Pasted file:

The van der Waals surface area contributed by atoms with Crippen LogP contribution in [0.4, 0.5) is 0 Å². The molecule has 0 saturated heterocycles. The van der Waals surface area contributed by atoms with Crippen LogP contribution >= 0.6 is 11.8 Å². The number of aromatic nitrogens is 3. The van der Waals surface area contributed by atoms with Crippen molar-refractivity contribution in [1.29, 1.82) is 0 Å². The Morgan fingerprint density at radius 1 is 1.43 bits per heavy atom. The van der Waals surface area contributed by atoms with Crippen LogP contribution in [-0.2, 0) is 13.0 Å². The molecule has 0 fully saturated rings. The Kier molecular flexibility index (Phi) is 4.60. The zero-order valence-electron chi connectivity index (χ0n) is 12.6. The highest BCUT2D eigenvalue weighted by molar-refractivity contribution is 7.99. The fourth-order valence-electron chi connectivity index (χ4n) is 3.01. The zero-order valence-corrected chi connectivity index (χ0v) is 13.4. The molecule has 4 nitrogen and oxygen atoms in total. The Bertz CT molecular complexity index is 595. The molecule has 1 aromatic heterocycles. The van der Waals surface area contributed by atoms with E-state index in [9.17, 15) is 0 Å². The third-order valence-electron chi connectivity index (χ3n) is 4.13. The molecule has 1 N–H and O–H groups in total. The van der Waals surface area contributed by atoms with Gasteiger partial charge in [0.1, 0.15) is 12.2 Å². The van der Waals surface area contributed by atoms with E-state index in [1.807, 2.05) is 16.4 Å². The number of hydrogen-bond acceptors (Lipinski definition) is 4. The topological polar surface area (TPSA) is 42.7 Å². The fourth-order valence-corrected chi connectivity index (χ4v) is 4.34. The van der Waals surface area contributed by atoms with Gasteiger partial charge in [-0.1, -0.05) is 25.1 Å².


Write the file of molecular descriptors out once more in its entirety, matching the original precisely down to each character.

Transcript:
The van der Waals surface area contributed by atoms with Crippen LogP contribution in [0.4, 0.5) is 0 Å². The molecule has 0 saturated heterocycles. The van der Waals surface area contributed by atoms with Crippen LogP contribution >= 0.6 is 11.8 Å². The number of aromatic nitrogens is 3. The van der Waals surface area contributed by atoms with Crippen molar-refractivity contribution in [1.29, 1.82) is 0 Å². The Morgan fingerprint density at radius 1 is 1.43 bits per heavy atom. The van der Waals surface area contributed by atoms with Crippen LogP contribution in [-0.2, 0) is 13.0 Å². The molecule has 0 fully saturated rings. The Kier molecular flexibility index (Phi) is 4.60. The zero-order valence-electron chi connectivity index (χ0n) is 12.6. The highest BCUT2D eigenvalue weighted by molar-refractivity contribution is 7.99. The fourth-order valence-electron chi connectivity index (χ4n) is 3.01. The zero-order valence-corrected chi connectivity index (χ0v) is 13.4. The molecule has 4 nitrogen and oxygen atoms in total. The Bertz CT molecular complexity index is 595. The molecule has 1 aromatic heterocycles. The van der Waals surface area contributed by atoms with E-state index in [9.17, 15) is 0 Å². The third-order valence-electron chi connectivity index (χ3n) is 4.13. The molecule has 1 N–H and O–H groups in total. The van der Waals surface area contributed by atoms with Gasteiger partial charge in [0.1, 0.15) is 12.2 Å². The van der Waals surface area contributed by atoms with E-state index in [1.807, 2.05) is 16.4 Å². The number of hydrogen-bond acceptors (Lipinski definition) is 4. The topological polar surface area (TPSA) is 42.7 Å². The fourth-order valence-corrected chi connectivity index (χ4v) is 4.34. The van der Waals surface area contributed by atoms with Gasteiger partial charge in [-0.1, -0.05) is 25.1 Å².